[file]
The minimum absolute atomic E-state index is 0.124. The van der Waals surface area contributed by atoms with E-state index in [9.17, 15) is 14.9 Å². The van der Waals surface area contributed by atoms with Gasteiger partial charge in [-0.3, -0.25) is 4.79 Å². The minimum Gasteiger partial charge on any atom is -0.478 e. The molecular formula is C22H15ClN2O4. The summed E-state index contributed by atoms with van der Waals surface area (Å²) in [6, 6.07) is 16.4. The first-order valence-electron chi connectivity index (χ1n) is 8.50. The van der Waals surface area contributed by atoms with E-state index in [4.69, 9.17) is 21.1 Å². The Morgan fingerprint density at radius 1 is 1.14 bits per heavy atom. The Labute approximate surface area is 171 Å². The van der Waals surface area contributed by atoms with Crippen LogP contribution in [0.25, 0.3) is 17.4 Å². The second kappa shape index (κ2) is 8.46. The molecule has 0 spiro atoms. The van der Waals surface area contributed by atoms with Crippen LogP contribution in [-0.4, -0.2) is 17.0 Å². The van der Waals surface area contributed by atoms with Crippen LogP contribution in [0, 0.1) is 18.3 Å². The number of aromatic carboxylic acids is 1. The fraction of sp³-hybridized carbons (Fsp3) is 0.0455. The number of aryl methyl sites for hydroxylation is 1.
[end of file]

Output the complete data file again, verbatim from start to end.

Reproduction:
The minimum absolute atomic E-state index is 0.124. The van der Waals surface area contributed by atoms with E-state index in [9.17, 15) is 14.9 Å². The van der Waals surface area contributed by atoms with Gasteiger partial charge in [-0.3, -0.25) is 4.79 Å². The minimum Gasteiger partial charge on any atom is -0.478 e. The molecular formula is C22H15ClN2O4. The summed E-state index contributed by atoms with van der Waals surface area (Å²) in [6, 6.07) is 16.4. The first-order valence-electron chi connectivity index (χ1n) is 8.50. The van der Waals surface area contributed by atoms with E-state index in [4.69, 9.17) is 21.1 Å². The Morgan fingerprint density at radius 1 is 1.14 bits per heavy atom. The Labute approximate surface area is 171 Å². The van der Waals surface area contributed by atoms with Crippen LogP contribution in [0.25, 0.3) is 17.4 Å². The second kappa shape index (κ2) is 8.46. The molecule has 0 spiro atoms. The van der Waals surface area contributed by atoms with Crippen LogP contribution in [-0.4, -0.2) is 17.0 Å². The van der Waals surface area contributed by atoms with Crippen LogP contribution in [0, 0.1) is 18.3 Å². The number of aromatic carboxylic acids is 1. The fraction of sp³-hybridized carbons (Fsp3) is 0.0455. The number of aryl methyl sites for hydroxylation is 1.